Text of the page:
WL mayor hopes Stafford IGA will be OK'd in February
Near the end of 2018, West Linn and Lake Oswego thought they had a deal.
The two cities voted in favor of a three-party intergovernmental agreement (IGA) laying out parameters for the future development of the Stafford area and they expected the third city, Tualatin, to follow suit.
Instead, the Tualatin City Council arrived at a 3-3 stalemate with outgoing Mayor Lou Odgen leading the charge against the IGA in its current form. The agreement would have to wait until 2019.
Midway through January, the Tualatin council — which is now led by Mayor Frank Bubenik — had yet to take further action on the IGA, but West Linn Mayor Russ Axelrod said he was confident the vote would take place in early February.
"I have met with the new mayor and discussed things," Axelrod said. "They will discuss it at their retreat at the end of this week, and will get it on their agenda for a vote in early February. I remain confident about its passage."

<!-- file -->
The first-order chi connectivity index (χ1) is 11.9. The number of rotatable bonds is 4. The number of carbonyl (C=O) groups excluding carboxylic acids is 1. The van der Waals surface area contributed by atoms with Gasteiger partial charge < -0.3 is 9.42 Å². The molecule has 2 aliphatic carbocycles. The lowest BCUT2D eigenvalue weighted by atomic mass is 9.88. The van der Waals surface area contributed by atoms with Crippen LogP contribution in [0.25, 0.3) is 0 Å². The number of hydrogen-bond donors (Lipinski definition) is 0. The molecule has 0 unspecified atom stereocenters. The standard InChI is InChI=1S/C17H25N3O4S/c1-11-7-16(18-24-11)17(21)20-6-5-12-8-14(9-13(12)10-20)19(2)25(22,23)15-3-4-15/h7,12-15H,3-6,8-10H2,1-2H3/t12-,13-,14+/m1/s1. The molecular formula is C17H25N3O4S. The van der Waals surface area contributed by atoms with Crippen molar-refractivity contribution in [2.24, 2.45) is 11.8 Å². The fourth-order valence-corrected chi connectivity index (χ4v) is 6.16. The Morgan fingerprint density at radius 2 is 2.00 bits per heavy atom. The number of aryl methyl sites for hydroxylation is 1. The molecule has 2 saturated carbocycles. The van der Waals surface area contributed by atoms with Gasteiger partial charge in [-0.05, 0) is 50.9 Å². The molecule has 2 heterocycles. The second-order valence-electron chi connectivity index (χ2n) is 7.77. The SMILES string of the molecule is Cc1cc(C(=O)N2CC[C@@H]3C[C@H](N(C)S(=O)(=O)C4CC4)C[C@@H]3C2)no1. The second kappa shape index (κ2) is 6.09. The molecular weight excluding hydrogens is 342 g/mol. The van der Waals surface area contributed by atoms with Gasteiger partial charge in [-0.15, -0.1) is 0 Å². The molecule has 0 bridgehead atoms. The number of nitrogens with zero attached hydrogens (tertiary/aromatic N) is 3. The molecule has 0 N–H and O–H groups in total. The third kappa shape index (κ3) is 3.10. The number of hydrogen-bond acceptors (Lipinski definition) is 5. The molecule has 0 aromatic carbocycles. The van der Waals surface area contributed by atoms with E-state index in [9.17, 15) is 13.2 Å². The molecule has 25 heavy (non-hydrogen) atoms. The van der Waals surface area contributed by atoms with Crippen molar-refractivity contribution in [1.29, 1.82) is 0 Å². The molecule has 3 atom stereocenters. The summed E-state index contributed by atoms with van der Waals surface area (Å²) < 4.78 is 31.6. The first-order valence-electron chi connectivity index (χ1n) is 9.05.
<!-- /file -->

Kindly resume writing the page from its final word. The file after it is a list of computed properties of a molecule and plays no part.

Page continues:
Bubenik voted in favor of the IGA in December, and Axelrod said the new mayor remained supportive of the agreement during their meeting.
This IGA is a companion to the five-party IGA between the three cities, Metro and Clackamas County that was signed in 2017.
The five-party agreement was a compromise, allowing Stafford to remain under Metro's preferred designation of urban reserve land — which can be incorporated into the urban growth boundary (UGB) within the next 50 years — while handing control of future development planning to the cities. As such, the three cities agreed to compose a second IGA outlining how they would work together during future development processes.
The new IGA crafted in 2018 stated that no city can complete a concept plan or apply for urban growth boundary expansion into any part of Stafford until the state's I-205 widening project has been designed and fully funded, with construction scheduled to begin in two years or less. It further said that the portion of Stafford north of the Tualatin River cannot be concept planned or requested for UGB expansion for at least 10 years, though cities are allowed to begin plans as long as they're not formally adopted.
Ogden and other Tualatin councilors opposed the agreement because of the moratorium on planning, and because they disagreed with the provision stating that the cities could not make any decisions on jurisdictional boundaries until 2020.